Moral licensing. Just when I thought I knew how I thought, I think I don't know.
What happens when you remember a good deed, or think of yourself as a stand-up citizen? You might think that your shining self-image would reinforce the value of selflessness and make you more likely to behave morally in the future. But a new study disagrees.
Through three psychological experiments, Sonya Sachdeva from Northwestern University found that people who are primed to think well of themselves behave less altruistically than those whose moral identity is threatened. They donate less to charity and they become less likely to make decisions for the good of the environment.
Sachdeva suggests that the choice to behave morally is a balancing act between the desire to do good and the costs of doing so - be they time, effort or (in the case of giving to charities) actual financial costs. The point at which these balance is set by our own sense of self-worth. Tip the scales by threatening our saintly personas and we become more likely to behave selflessly to cleanse our tarnished perception. Do the opposite, and our bolstered moral identity slackens our commitment, giving us a license to act immorally. Having established our persona as a do-gooder, we feel less impetus to bear the costs of future moral actions. [More of a post well worth reading]It could be we will be reaping the whirlwind of a generation of self-esteem boosting. But the researcher ends with a more optimistic suggestion:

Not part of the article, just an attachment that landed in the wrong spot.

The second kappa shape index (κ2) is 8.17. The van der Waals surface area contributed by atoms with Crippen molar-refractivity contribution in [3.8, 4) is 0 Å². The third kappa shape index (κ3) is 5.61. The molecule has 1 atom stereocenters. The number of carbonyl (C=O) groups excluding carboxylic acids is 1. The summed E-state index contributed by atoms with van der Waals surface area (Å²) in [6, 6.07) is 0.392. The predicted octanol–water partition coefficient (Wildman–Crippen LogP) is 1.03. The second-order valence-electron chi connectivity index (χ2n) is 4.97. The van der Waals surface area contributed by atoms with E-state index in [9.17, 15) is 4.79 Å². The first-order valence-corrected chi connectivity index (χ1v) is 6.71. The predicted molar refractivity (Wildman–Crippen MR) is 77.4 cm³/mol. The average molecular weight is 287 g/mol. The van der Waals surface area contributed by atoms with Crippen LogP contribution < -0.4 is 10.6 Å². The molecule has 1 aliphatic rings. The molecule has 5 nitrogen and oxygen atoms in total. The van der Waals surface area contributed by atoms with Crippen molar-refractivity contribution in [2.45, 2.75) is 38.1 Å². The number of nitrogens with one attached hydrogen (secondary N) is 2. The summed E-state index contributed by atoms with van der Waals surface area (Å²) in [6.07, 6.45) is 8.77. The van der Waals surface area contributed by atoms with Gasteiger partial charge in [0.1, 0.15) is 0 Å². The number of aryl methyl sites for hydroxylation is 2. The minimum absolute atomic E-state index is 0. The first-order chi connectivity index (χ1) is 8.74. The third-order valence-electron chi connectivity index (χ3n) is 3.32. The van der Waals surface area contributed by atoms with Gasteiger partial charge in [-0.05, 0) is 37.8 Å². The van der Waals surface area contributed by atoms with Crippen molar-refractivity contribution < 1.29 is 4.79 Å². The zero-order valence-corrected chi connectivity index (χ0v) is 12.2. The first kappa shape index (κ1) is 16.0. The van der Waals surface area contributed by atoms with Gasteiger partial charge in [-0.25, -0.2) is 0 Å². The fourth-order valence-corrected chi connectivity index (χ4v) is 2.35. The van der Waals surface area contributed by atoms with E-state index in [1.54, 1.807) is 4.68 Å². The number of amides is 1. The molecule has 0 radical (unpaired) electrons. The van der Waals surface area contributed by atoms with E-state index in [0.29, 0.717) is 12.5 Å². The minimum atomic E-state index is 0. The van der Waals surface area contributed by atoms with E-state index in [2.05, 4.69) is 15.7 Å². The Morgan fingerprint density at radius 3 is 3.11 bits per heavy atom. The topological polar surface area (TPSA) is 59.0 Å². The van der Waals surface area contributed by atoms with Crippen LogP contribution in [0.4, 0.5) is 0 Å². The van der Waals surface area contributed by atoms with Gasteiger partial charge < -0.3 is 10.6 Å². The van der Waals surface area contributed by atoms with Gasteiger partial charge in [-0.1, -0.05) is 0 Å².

Sachdeva is also interested in the types of situations where people seem to break free of this self-regulating loop of morality, and where good behaviour clearly begets more good behaviour. For example, many social or political activists drop out of their causes after some cursory participation, but others seem to draw even greater fervour. Why?We can overcome the constraints of our physiology with discipline and good intent, I believe. But is also helpful to understand why others act as they do.
Sachdeva has two explanations. The first deals with habits - many selfless actions become more routine with time (recycling, for one). As this happens, the effort involved lessens, the "costs" seem smaller, and the potential for moral licensing fades. The second explanation relates to the standards that people set for themselves. Those who satisfy their moral goals award themselves with a license to disengage more easily, but those who hold themselves to loftier standards are more likely to stay the course.